Council divided on proposed tax rate increase
The city of Pasadena is considering a tax rate increase of 4 cents per $100 valuation, but a few council members are arguing that the city can avoid the hike and still provide cost-of-living raises for employees.
Two public hearings are scheduled before City Council can vote on the proposed rate, which would be 61.5 cents per $100 valuation.
To express displeasure against the proposed tax rate increase, three on the council — Sammy Casados, Don Harrison and Cody Ray Wheeler — voted on Sept. 4 against scheduling the hearings. The council voted 5-3 to schedule the hearings.
“I’m not against city employees getting a raise,” Casados said. “That’s not the point. I want them to get a cost-of-living increase; we do not need to raise taxes to do that.”
Casados said the raises could be covered through the city’s general fund by reining in spending.
“What the mayor needs to do is cut his wish-list and quit spending money, and he’s putting the burden on the taxpayer,” Casados said of Mayor Jeff Wagner.
But City Councilman Phil Cayten later said the rate increase is needed to fund city services.
“A Property Tax rate increase for the City of Pasadena is long overdue,” Cayten said in a written statement. “Our Property Tax rate of $.575388 per $100.00 value has averaged the same rate for the past 35 years.”
For a home valued at $200,000 in 2017, a homeowner would pay $1,150 in taxes to the city under that rate. If the proposed tax rate of 61.5 cents is approved and the home’s value stays the same, the city tax bill for same home would be $1,230, an increase of $80.
The hearings on the proposed tax rate are scheduled for 6 p.m. Sept. 18 and 10 a.m. Oct. 2 at Pasadena City Hall, at 1149 Ellsworth. City Council will conduct a special meeting at 2 p.m. Friday, Sept. 7 to vote on the city’s proposed 2019 budget.
At the Sept. 4 meeting, Casados said that budget documents show the city is expecting to receive an additional $2.8 million in property tax revenues compared to last year just from increasing home values.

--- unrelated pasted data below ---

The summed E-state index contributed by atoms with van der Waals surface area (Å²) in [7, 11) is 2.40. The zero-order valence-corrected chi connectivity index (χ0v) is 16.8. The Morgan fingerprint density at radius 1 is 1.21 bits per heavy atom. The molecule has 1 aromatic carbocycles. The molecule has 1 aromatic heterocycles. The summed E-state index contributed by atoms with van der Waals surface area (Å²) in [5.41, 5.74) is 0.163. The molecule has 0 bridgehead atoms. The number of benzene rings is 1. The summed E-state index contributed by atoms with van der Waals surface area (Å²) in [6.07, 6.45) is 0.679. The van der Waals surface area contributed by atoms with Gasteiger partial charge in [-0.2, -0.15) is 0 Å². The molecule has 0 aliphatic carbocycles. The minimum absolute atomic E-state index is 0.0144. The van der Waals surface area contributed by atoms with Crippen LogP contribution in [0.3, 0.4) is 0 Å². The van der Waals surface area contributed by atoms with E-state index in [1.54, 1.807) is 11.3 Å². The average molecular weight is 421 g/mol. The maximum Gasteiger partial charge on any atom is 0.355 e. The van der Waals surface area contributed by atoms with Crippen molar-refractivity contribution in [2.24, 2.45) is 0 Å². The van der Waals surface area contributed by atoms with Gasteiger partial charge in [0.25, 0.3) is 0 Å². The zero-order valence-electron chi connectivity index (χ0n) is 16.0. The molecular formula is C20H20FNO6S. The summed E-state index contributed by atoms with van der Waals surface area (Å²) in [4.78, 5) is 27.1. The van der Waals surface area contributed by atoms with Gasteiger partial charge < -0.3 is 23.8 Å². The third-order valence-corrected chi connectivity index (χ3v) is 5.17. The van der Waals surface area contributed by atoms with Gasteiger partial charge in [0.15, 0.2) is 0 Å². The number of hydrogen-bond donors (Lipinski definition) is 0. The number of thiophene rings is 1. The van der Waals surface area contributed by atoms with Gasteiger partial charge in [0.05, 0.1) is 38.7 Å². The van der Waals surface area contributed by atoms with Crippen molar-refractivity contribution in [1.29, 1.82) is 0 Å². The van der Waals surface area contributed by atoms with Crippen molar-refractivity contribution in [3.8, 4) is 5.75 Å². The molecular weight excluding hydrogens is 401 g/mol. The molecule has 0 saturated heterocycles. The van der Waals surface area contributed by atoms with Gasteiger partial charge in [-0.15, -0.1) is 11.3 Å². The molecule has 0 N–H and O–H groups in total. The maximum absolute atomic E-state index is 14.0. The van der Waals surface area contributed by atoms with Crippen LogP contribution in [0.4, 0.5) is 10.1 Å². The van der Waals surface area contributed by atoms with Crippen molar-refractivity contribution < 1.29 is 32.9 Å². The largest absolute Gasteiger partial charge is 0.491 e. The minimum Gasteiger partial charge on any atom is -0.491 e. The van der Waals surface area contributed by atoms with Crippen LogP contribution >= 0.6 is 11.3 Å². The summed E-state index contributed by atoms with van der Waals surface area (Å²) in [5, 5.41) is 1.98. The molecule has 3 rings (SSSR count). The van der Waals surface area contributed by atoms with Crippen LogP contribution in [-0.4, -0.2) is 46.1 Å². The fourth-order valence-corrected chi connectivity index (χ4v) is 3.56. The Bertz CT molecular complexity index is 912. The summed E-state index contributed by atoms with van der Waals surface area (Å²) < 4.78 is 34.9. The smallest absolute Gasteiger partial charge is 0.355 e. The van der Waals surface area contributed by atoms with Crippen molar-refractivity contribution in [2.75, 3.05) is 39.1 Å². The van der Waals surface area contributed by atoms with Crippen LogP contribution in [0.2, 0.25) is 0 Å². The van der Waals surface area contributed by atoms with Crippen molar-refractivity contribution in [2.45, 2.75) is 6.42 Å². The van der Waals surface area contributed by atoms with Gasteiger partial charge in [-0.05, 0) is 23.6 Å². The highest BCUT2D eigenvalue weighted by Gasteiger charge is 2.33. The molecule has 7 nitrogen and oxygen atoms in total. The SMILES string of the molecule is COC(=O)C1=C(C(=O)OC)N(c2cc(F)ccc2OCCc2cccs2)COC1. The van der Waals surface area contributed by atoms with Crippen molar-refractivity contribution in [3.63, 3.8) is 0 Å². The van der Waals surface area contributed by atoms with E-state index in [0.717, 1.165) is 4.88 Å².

“If that’s the case and we’re happy with the $2.8 million, why are we increasing taxes again?” he asked.
Wagner responded that those comments should be reserved for the public hearings and that the council should only offer a yes or no vote on scheduling the hearings. After Casados challenged Wagner’s statement that every expense the city is planning is reflected in the budget, the mayor had security personnel remove Casados from the council chambers but first permitted him to vote on the motion to schedule the hearings.
After Wagner instructed Casados’ removal, Harrison told Wagner that the mayor might be violating Robert’s Rules of Order, the standard manual governing parliamentary procedure at meetings including those of county commissions, homeowners associations, professional societies and school boards.
“Point of information,” Harrison said. “The mayor can’t throw him out without a vote of council. It takes five votes, the majority of council. Read your Robert’s Rules of order.”
Wagner replied, “I did.”
The 704-page Roberts manual was first published in 1876 by U.S. Army officer Henry Martyn Robert, who modeled it after the rules and practice of Congress.
At the meeting, Harrison and Wheeler both offered criticism toward the proposed tax rate increase.
Wheeler said that while residents will be asked to pay more, a recent agreement between the city and industrial companies in Pasadena’s taxing district gives those entities a 30 percent discount on their tax bill to the city. Instead of Pasadena receiving $25 million in tax payments in the coming year, the city has agreed to take in $17.5 million from those companies, he said.
Wheeler also said that cost-of-living raises and increases to the cost of benefits for employees are not reflected in the budget.
Wagner closed the meeting by saying, “Nothing is hidden from my administration.”
Cayten noted that other area cities have increased their tax rates over the years.
“Everything it takes to run a city has gone up tremendously over the past 35 years, such as: Cost of employee salaries, employee insurance police cars, fire trucks, construction equipment, gasoline, electricity, and construction materials, etc,” Cayten said.
He said that using general fund reserves to pay for employee raises and benefits is a bad idea, and that the money should be held in reserve for other unpredictable expenses such as a natural disaster similar to Hurricane Harvey.
Without a tax rate increase, he said, “The City of Pasadena can no longer continue to give the employees cost of living raises or fund a large portion of their insurance rates or fund any more Police Academies to add more police officers on the streets to help keep our citizens safe. We will also have to start cutting services to our citizens also unless we slightly increase our Property Tax base.”